The FM board has the ability to not only provide FM synthesis sound and music on games that support it, and that is more than a few surprisingly. But also allows for changing the console country region between US and JPN. This is needed as a few games only provide their FM audio sound when they detect running on a JPN region console. This also results in a few games having different difficulty in their games along with different startup and title screens. Several games will boot up the console showing a MARK III logo vs the SEGA logo as this model of the SMS was known as the Mark III in Japan. However, getting the region switching to work was a chore as the original install guides for the SMS refer to attaching the needed wire for region switching to a completely different pin on the console than what actually works on these earlier model 1 consoles. The guide will tell you to lift pin 19 or cut the trace to it from the Gate Array IC chip. However, this result in a NON working SMS if you do this. In reality, you have to lift or cut the traces to pin 23 on the gate array IC and then run a wire from that pin back to the IORQ# pad on the FM board. Once this is done, the console will then switch between US/JPN properly.

The hand made remote pause is designed to allow you to pause the games on the console from the controller vs having to press the PAUSE button on the console. This is handy because many games will use the pause as a 3rd function button to pull up stats or inventory etc. It can be a pain to have to keep the console nearby for easy access to the pause button. So I found a circuit years ago that requires modifying your controller with a 3rd button that you wire to both the Left & Right, or Up & Down contacts. Basically when you press this 3rd button, it will send an impossible controller combo to the system that you can exploit as a trigger for simple logic circuit you add in the console that will then initiate the command to the Pause in the console. This is normally done using a NOR IC logic that will take the two inputs pressed at the same time to create a True logic output that you feed to the pause switch in the console to initiate the pause. However, mine is more complicated because I didn't have any NOR chips on hand at the time and so I use an AND IC logic chip instead and by routing the signals to several logic gates in that IC, it eventually creates the same True output logic that I feed to the Pause switch. I've thought about redoing this circuit over the years, but it works and I kinda like to see some of my early hand done stuff remain in use in some of my consoles.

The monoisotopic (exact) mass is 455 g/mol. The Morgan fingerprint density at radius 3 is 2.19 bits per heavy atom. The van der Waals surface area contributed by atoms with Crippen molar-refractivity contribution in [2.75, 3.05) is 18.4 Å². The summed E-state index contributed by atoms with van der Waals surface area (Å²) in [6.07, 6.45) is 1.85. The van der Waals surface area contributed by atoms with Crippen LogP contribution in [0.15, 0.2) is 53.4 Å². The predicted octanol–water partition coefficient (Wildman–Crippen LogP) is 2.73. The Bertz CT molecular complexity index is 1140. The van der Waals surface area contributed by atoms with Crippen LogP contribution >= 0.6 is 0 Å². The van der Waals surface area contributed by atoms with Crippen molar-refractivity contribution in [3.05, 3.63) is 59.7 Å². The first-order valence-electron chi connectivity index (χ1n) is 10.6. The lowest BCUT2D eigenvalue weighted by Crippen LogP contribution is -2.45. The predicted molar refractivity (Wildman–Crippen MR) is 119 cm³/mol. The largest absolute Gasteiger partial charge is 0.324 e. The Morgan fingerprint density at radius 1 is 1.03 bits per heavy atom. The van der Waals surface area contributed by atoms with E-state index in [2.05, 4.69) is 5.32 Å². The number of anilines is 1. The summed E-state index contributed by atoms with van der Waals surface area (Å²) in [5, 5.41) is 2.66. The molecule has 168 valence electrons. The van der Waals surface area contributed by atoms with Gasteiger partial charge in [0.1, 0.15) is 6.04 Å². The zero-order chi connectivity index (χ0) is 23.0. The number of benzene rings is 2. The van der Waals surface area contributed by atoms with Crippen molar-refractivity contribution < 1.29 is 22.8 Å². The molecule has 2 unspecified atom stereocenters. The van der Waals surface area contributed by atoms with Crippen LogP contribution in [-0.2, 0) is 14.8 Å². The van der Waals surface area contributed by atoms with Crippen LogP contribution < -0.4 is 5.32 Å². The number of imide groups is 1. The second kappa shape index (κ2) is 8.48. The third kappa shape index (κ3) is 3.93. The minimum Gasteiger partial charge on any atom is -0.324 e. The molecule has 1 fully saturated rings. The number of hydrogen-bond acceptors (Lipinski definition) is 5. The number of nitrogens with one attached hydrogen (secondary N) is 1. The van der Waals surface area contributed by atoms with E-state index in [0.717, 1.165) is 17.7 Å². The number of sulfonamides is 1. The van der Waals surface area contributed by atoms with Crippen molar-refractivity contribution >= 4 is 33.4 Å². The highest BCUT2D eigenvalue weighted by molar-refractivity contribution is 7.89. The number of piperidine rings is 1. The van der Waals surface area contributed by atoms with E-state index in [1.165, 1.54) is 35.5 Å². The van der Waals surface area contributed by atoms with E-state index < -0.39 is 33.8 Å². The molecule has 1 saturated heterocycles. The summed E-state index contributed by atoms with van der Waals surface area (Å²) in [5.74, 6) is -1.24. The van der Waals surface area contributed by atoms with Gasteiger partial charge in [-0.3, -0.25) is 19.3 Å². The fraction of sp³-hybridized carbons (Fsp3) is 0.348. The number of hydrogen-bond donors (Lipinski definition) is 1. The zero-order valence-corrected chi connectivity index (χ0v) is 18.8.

- JH:- Ivory Tower Collections